Microtia is a congenital anomaly of the ear that occurs in about 0.03% of live births. It is estimated that at least half of these patients have associated congenital anomalies.
Normal adult ear height ranges from 5.5 to 6.5 cm, reaching 90% of its adult size by about age 8.
No universal classification scheme exists, but microtia deformities are typically divided into three broad categories: type I (mild deformity), type II (major ear structures present to some degree, but deficiency of tissue with surgical correction requiring the addition of cartilage and skin), and type III (few or no recognizable landmarks of the auricle, lobule type).
Patients with microtia should be evaluated with age-appropriate hearing assessment and radiologic imaging to rule out vertebral anomalies, renal malformations, and malocclusion that can indicate that the microtia is a part of a syndrome.
When considering microtia reconstruction, patients and their families should be informed of all choices. These include: 1) observation; 2) prosthetic management, either adhesive or implant retained; 3) single-stage reconstruction with high-density porous polyethylene (Medpor) implant and temporoparietal fascial flap; and 4) staged autogenous costochondral reconstruction.
If the family is interested in autogenous rib reconstruction, observation is recommended until the child is at least 6 years of age to allow for growth of the donor rib cartilage and development of the contralateral normal ear that will serve as a template for the microtic side.
Microtia reconstruction using autogenous rib is commonly performed using either Brent’s three- to four-stage technique or Nagata’s two-stage technique.
Stage 1 of the Nagata approach involves removal of the rudimentary microtic cartilage, construction of an auricular framework from costochondral cartilage, and lobule transposition. Brent waits to transpose the lobule at a separate second stage. With both techniques, the next stage involves elevation of the auricular framework off the scalp with creation of a postauricular sulcus using a skin graft. External auditory canal atresia repair, if performed, is completed after microtia reconstruction.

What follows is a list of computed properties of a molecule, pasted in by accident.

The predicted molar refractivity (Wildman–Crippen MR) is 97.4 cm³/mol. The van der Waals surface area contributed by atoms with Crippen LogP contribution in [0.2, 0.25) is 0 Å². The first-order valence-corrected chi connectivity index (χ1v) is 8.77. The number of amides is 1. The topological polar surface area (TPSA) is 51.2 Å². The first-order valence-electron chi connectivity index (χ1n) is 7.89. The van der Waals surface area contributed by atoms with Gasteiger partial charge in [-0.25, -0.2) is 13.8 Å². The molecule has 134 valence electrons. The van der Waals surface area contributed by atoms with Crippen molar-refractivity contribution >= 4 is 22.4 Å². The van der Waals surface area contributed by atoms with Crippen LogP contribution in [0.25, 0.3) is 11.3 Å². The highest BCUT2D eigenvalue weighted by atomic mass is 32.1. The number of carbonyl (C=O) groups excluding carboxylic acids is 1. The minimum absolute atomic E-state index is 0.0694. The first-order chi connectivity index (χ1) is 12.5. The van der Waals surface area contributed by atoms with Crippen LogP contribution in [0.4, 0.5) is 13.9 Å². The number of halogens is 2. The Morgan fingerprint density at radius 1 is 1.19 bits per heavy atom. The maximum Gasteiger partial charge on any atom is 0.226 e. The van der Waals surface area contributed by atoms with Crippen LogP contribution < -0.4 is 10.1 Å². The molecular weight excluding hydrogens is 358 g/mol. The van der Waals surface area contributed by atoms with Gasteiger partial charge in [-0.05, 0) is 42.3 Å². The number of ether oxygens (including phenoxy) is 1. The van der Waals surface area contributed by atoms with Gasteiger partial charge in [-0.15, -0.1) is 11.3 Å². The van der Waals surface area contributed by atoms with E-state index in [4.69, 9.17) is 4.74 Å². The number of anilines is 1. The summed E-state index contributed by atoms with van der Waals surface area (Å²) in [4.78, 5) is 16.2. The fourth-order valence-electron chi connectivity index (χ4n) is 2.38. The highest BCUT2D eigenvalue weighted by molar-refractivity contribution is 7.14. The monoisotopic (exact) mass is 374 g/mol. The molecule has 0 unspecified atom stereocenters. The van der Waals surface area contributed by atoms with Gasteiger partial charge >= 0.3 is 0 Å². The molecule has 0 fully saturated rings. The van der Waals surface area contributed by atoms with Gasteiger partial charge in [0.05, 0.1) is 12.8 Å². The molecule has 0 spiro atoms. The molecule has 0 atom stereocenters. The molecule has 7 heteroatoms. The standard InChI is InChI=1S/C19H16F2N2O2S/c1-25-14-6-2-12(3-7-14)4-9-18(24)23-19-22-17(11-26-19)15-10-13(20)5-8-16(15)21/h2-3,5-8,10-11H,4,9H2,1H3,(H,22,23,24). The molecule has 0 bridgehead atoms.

Major complications such as pneumothorax from rib graft harvest are rare, but there must be exquisite attention to detail at each step of reconstruction to avoid graft exposure, malposition, and poor contour.
Microtia is a congenital anomaly of the ear that occurs in about 0.03% of live births. It is estimated that at least half of these patients have associated congenital anomalies. Boys are affected more commonly than girls (2.5 : 1), the right side is more commonly involved than the left, and 80% are unilateral. Microtia is more common in certain populations, particularly Asians and certain Native Americans. Teratogenic causes of microtia are also known, most notably as a result of retinoic embryopathy. The outer ear starts to form from the branchial arches at about 5 weeks of gestation and continues to develop through the second trimester.
Surgical reconstruction of microtia remains one of the greatest challenges to an otolaryngologist. The main goals of microtia reconstruction are to create a durable ear that is natural in appearance while minimizing donor site morbidity. The surgeon must also consider the options for management of aural atresia and hearing loss that frequently accompany microtia. This chapter reviews reconstructive options for microtia and focuses on our current technique to address the lobule type or type III microtia.
The contours of the normal ear must first be reviewed in order to understand the nature and extent of microtia and approaches to reconstruction ( Fig. 14-1 ). The auricle is an aesthetic sculpture of complex convexities and concavities that are smooth and uninterrupted. The elastic cartilage framework of the auricle is pliable yet structurally strong and resistant to trauma. The soft tissue envelope of the ear is fibrofatty and loose over the lobule and the margin of the helix but thin and fixed over the remaining cartilage framework.